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The Politics of PrecautionRegulating Health, Safety, and Environmental Risks in Europe and the United States$
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David Vogel

Print publication date: 2012

Print ISBN-13: 9780691124162

Published to Princeton Scholarship Online: October 2017

DOI: 10.23943/princeton/9780691124162.001.0001

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Explaining Regulatory Policy Divergence

Explaining Regulatory Policy Divergence

Chapter:
(p.22) Chapter Two Explaining Regulatory Policy Divergence
Source:
The Politics of Precaution
Author(s):

David Vogel

Publisher:
Princeton University Press
DOI:10.23943/princeton/9780691124162.003.0002

This chapter explores several alternative explanations for the divergence in transatlantic risk regulation, and discusses the policy shifts that have taken place on both sides of the Atlantic since around 1990. The United States and the fifteen member states of the EU are affluent democracies with sophisticated public bureaucracies, substantial scientific capacities, and strong civic cultures. Their regulatory officials have access to much of the same scientific expertise and there is extensive communication among policy makers, scientists, business managers, nongovernment organizations, and citizens. The chapter shows how divergent risk regulations between the United States and the EU add to the costs of transatlantic commerce and also raise the costs of international trade as some countries adopt European standards and others adopt American ones.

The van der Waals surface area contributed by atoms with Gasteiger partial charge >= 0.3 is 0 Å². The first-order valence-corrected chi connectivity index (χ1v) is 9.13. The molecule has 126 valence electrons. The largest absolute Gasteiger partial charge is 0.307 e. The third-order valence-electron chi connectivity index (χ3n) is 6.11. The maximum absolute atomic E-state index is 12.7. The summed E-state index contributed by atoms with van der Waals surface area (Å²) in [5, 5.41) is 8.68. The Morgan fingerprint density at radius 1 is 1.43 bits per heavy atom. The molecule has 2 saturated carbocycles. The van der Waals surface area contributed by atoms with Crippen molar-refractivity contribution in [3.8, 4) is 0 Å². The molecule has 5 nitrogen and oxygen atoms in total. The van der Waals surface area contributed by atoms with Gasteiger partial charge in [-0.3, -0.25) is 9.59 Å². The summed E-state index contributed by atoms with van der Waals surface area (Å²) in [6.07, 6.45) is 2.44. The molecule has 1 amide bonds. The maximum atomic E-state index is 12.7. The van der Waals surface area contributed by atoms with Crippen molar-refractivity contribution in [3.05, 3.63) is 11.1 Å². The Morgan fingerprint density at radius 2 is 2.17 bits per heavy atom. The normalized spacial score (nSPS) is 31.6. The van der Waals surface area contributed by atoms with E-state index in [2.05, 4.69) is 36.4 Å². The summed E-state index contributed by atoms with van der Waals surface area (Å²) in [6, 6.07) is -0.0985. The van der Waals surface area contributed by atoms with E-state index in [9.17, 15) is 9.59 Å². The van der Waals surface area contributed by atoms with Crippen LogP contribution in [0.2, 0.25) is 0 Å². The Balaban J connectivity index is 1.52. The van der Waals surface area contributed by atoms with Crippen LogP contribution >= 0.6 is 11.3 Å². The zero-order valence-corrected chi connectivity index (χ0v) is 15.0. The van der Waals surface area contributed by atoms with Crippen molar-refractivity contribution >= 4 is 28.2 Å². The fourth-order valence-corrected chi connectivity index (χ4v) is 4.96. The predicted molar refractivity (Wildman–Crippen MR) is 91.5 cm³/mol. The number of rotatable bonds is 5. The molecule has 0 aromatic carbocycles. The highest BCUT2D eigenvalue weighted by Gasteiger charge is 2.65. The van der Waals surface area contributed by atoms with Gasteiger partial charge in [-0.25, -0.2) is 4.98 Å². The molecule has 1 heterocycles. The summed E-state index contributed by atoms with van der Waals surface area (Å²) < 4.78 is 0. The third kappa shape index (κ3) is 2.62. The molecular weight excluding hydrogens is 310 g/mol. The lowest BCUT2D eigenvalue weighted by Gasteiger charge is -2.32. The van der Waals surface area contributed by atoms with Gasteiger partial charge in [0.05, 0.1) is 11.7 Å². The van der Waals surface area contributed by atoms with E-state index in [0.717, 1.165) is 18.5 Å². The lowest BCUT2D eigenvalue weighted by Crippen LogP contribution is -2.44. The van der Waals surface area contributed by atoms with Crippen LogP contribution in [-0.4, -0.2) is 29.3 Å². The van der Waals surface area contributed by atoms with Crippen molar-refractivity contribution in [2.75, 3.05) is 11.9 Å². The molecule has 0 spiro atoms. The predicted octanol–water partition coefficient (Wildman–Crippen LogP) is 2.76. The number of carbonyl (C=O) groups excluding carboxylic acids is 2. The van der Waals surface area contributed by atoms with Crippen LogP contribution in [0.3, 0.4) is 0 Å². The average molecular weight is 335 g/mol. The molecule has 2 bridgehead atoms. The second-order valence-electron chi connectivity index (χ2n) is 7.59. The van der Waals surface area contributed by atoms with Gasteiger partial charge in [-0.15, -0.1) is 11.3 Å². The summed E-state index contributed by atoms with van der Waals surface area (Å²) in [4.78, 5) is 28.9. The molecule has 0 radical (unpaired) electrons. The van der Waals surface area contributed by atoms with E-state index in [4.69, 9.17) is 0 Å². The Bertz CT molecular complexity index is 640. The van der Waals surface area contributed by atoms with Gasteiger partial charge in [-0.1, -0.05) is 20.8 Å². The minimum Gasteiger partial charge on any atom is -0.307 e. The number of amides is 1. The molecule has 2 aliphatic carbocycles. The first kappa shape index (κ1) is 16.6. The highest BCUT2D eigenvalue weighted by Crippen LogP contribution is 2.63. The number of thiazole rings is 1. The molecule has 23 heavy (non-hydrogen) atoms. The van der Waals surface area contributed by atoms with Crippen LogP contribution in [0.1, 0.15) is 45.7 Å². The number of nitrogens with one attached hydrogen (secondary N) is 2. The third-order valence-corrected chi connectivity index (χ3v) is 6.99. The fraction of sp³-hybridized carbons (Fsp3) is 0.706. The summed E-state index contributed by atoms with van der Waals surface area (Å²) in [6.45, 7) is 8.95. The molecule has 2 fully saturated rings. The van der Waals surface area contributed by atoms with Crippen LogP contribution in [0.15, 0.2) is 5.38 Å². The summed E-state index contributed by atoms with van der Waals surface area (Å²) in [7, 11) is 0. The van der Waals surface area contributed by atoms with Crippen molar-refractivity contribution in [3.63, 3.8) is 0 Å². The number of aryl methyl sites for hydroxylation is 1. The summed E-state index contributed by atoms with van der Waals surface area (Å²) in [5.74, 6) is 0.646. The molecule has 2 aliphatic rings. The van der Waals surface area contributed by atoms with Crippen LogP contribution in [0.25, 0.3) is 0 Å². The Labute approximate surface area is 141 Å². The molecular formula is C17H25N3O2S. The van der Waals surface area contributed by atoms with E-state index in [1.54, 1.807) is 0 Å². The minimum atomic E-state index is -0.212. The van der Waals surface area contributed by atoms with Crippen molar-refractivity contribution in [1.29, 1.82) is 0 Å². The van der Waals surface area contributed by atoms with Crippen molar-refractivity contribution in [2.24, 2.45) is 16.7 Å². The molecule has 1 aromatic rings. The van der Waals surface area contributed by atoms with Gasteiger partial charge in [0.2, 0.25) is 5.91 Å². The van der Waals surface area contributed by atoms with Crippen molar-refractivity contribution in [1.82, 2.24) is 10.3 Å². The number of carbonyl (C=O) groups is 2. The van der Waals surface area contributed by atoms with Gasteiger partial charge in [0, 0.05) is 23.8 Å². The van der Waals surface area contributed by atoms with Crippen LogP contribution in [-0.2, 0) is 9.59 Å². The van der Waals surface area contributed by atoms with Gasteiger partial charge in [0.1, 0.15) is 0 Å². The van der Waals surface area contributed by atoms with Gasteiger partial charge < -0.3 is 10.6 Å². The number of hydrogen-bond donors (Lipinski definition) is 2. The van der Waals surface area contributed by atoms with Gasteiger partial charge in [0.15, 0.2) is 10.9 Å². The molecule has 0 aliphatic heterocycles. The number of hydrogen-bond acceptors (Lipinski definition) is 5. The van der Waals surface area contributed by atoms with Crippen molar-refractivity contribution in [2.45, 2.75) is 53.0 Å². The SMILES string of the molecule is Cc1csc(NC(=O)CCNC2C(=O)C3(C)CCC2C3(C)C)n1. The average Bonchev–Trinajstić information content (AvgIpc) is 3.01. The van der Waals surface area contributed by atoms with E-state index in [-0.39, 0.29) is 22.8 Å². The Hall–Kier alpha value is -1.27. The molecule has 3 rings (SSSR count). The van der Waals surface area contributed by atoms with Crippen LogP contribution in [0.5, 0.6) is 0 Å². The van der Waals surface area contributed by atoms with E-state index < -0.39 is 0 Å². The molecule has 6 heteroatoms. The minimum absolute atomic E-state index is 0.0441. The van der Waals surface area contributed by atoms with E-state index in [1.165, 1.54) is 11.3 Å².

Keywords:   transatlantic risk regulation, United States, EU, policy shifts, affluent democracies, policy makers, nongovernment organizations, transatlantic commerce

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